In the House we were about to see on display a noxious blend of authoritarianism, egotism and vainglory. I witnessed the conduct of the debate on the Estimates of Expenditure presided over by the new Speaker of the House, Peter Foster. I saw elements of authoritarianism rearing its ugly head in St. Lucia. I do not hold any brief for Richard Frederick, but when he stood up on a point of order to draw the Speaker’s attention to inconsistencies in a letter that he had previously written to opposition parliamentarians and the new directions he was issuing to them at the House session, the MP was summarily cautioned by the Speaker to proceed no further or face unstated consequences. I was taken aback by the peremptory manner in which the Speaker would treat a duly elected representative of the people. That he the Speaker was subject to no questions or explanation. It was not a question of keeping order in the House when members get rowdy, boisterous and animated. From my perspective it was a cool, calm, deliberate and controlled contribution that was attempted by MP Richard Frederick, the duly elected representative of the people of Central Castries. I was therefore appalled when I read an article in the STAR of 5th May that opposition MPs were too scared to behave in a fashion that might have cost them “more than they could afford.” The article implied that the MPs had little choice but to toe the Speaker’s line, for contrary behavior would certainly have resulted in “their arrest and expulsion.” Further, that the opposition MPs had been given good cause to believe that to carry on would result in their possible incarceration at the Bordelais Correctional Facility.
I was truly appalled and disturbed, as every St. Lucian should be. that such an insidious threat could be directed at a duly elected representative of the people. We are not living in Gadaffi’s Libya, or Mubarak’s Egypt, or North Korea. In authoritarian regimes citizens are suppressed by a coercive and accommodating military or police force. We will not be turned into a Haiti where at one time critics of the government disappeared in the night. But it is not as farfetched as one many think, for reports are that the President of the Senate, whose reputation for always behaving like a boastful school boy and braggart with the naivete of one imbued with a sense of illusory power, boasted on the airwaves that he was now “the fourth most powerful man in the country” with the authority to arrest any of the parliamentarian in the House.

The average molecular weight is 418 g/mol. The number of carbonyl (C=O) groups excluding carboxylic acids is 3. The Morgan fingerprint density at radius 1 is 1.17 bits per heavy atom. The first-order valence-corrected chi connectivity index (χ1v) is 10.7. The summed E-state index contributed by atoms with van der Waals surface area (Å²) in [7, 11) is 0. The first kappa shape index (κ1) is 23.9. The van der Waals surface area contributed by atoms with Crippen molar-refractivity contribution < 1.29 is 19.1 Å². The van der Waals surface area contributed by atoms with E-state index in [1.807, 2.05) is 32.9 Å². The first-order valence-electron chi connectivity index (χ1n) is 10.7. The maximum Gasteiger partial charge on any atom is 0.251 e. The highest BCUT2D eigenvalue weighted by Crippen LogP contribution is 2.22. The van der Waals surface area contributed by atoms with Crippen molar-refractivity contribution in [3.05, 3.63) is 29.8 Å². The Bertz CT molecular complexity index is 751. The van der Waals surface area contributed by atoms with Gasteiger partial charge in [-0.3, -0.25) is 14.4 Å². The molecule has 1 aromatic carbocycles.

We in St Lucia live in a democratic country where we enjoy the right every five years to elect a government of our choice. This protects us from political despots and politicians who display megalomaniac tendencies. Free debate is essential to good government, because it promotes the good management of the affairs of the people, by the participation of the members of society, wrote the great English political philosopher John Stuart Mill. What I saw displayed in the House a couple weeks ago, with the attempted intimidation and silencing of opposition members, were the early stages of authoritarianism. When instead of mutual respect and interchange of ideas and opinions an unelected official attempts to silence and humiliate the elected representatives of the people, what can we expect if not violence by the people? Hopefully we will not come to that, but we must be vigilant. To paraphrase Thomas Jefferson, the author of arguably the most powerful document in political philosophy, The Declaration of Independence for the United States: No instruction from any agent of government (such as a Speaker) should command blind obedience, and that non-cooperation with unjust instructions is both morally correct and socially beneficial.
The rights inscribed in the Declaration, have made America the beacon for all men who value freedom universally, which strongly prevents the perversion of power by politicians. Never underestimate the silence of the people, for they are observing. One by one the despots of the world have fallen or are falling: Sadam, Mubarak, Gadaffi. Some, in their bid to escape the vengeance of their brutalized people, were discovered hiding holes in the ground; like cornered rats. Syria’s Assad, too, will meet his terrible end after the slaughter of so many of his own people. Those despots and their cohorts had the power of life and death over those who dared to oppose them. They finally ran, yes, but could not hide. What then to expect from those whose power is in fact powerless. A final word to them: Every crime is punished; every virtue rewarded; every wrong redressed, in silence and certainty.